UPDATE: Borders to Declare Bankruptcy This Week

Categories: Bidness, Books

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Is this what lies ahead for Borders?
Update February 16, 2 p.m.: Borders in Brentwood has been spared! But on the slated-to-close list are the stores at Central Plaza in Ballwin, Chesterfield Mall and Mid-Rivers Mall in St. Peters.

Along with the Brentwood location, the Borders stores in Sunset Hills, Creve Coeur, Fairview Heights, Edwardsville and South County Center will remain open.


Update February 16, 12:10 p.m.: The Borders Group filed for bankruptcy protection in the U.S. Bankruptcy Court in New York City this morning. The company will release a list of stores it intends to close later this afternoon. (Hold your breath, please, for the Brentwood store, which has one of the finest newsstands in the city.)

In its filing, Borders listed $1.29 billion of debt and $1.27 billion of assets, which doesn't seem so bad (relatively speaking) until you also consider that Borders had lost $143.7 million during the first nine months of 2010 (holiday sales figures aren't yet available) and owes $178.8 million to its vendors and $18.6 million to its landlords, all of whom need the money to stay in business themselves and are probably not so sanguine about letting Borders get off without settling the debts.

In December, Borders stopped paying publishers for the books stores had ordered in during the holiday season. It asked the publishers to accept iou's in lieu of payment, a suggestion the publishers rejected. (Because that's exactly what you want when you're operating with a super-narrow profit margin to begin with.) In the end, the publishers had to write off Borders' orders as a loss. Wiley lost $9 million. Penguin-Putnam, one of the largest publishers, is still owed $41.1 million.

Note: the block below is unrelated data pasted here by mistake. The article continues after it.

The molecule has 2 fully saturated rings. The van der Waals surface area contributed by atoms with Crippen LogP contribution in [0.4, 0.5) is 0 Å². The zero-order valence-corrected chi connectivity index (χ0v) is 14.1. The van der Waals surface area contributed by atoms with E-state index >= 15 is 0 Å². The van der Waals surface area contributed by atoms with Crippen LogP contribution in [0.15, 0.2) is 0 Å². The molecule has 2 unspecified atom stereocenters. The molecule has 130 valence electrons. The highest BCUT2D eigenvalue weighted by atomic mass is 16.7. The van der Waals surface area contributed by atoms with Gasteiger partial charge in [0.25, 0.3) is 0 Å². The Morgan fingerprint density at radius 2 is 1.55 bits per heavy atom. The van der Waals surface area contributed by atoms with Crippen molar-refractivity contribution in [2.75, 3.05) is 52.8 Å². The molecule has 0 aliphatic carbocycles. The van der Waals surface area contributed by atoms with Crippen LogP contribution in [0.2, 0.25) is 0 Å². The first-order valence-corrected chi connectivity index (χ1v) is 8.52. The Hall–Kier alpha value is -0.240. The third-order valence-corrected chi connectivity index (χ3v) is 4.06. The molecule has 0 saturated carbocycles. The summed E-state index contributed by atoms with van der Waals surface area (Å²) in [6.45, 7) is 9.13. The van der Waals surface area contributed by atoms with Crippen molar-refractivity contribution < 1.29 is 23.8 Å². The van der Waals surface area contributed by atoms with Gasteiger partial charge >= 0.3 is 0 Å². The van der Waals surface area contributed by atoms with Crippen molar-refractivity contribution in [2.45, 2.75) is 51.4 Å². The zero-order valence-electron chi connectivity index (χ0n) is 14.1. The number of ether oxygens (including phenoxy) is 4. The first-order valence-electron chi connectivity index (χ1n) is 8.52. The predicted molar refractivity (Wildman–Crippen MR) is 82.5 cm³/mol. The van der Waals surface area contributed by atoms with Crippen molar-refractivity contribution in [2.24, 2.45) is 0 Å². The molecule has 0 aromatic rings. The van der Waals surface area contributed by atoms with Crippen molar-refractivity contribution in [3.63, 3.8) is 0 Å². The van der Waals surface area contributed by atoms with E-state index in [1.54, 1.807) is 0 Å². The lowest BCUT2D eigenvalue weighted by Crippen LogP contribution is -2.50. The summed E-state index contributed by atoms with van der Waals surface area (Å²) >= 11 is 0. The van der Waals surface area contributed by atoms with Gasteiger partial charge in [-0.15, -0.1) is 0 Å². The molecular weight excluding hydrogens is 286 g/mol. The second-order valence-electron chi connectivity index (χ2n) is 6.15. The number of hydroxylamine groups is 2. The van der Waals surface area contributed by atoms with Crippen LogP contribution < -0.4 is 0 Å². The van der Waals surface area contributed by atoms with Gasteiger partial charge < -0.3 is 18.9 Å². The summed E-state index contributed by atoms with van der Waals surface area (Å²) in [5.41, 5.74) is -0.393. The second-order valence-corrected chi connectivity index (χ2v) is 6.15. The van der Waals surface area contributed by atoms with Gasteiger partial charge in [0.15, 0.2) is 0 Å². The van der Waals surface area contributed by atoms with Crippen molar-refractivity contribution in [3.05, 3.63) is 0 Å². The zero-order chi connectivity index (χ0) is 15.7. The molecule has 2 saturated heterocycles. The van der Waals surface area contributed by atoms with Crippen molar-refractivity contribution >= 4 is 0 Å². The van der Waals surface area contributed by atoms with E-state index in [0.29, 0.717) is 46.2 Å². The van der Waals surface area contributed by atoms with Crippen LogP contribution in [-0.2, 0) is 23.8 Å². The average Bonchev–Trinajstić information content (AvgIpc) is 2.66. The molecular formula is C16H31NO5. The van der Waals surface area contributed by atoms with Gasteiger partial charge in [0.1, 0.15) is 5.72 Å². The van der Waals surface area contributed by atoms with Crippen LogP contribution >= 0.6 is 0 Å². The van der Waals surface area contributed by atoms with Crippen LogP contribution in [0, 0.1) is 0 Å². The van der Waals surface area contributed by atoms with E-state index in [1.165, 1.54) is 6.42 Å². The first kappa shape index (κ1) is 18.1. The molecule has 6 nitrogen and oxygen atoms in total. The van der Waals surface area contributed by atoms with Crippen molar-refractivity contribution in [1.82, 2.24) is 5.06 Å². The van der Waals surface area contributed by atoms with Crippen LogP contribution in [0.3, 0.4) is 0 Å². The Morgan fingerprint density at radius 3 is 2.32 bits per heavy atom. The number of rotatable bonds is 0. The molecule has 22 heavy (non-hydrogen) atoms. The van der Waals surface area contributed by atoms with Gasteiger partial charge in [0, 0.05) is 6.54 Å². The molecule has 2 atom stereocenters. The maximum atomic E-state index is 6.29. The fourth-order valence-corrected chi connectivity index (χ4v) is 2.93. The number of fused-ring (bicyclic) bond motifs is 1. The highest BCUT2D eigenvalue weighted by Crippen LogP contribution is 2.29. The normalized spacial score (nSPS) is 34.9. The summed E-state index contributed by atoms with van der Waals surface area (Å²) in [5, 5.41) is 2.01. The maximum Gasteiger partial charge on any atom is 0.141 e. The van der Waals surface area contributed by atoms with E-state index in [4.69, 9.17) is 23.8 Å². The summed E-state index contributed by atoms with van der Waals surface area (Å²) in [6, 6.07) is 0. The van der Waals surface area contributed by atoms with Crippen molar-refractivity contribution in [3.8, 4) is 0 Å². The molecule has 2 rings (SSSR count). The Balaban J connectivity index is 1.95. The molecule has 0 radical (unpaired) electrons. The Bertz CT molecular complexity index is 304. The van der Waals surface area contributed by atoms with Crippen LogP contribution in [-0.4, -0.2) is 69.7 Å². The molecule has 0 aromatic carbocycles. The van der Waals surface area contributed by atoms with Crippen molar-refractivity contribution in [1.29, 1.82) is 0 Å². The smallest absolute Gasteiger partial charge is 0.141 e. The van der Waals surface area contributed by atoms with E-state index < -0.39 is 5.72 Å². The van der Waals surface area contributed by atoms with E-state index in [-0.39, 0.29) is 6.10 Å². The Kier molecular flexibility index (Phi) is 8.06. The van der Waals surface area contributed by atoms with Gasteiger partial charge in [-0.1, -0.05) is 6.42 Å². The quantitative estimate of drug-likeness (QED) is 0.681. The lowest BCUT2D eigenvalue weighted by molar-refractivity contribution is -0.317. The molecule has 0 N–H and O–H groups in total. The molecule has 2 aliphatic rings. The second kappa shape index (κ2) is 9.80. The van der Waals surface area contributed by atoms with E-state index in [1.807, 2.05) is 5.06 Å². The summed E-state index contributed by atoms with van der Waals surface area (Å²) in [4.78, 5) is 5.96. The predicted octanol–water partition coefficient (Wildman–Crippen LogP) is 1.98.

Ingram and Diamond, two of the biggest book distributors, have announced that they will no longer be shipping books and comics to Borders stores. Ingram specializes in books from small publishers, and Diamond works with comics and graphic novels, all of which are essential to a store in competition with Amazon, which delivers everything.

In the past five years, Borders has cut its number of employees by nearly half, from 35,000 to 19,000. With the closings, even more of those stand to lose their jobs.


First it was Subterranean Books. Now it's Borders. Which proves that it doesn't matter how big a bookstore you are: Amazon, e-books and the recession are hurting everybody.

The Wall Street Journal reported over the weekend that the Ann Arbor-based bookstore chain, which has been in financial trouble for months, is expected to file for Chapter 11 bankruptcy protection today or tomorrow. The Journal also reported that Borders plans to close a third of its 674 Borders and Waldenbooks stores.

So what will become of the St. Louis Borders locations, particularly the one on Brentwood Boulevard which was Riverfront Times' Best Chain Bookstore of 2006 and 2008?

"The company will initiate a store closure program," Mary Davis, a Borders spokeswoman, told Daily RFT, "but we haven't released any details. We have not noted locations or numbers." She adds that "when the company has something to discuss, it will do so."

Unlike its big-box rival Barnes & Noble, Borders failed to establish an online presence to fight off the Amazon juggernaut; in fact, Borders transferred all of its online business to Amazon, which was sort of like letting the fox guard the chicken coop. Last December the chain was so short of cash, it was unable to pay its vendors, including Diamond, one of the largest distributors of comics and graphic novels. In response, Diamond has stopped delivering comics to Borders stores.

An unnamed source told the Journal that the bookstore was expected to report more than $1 billion in liabilities once it got to bankruptcy court.

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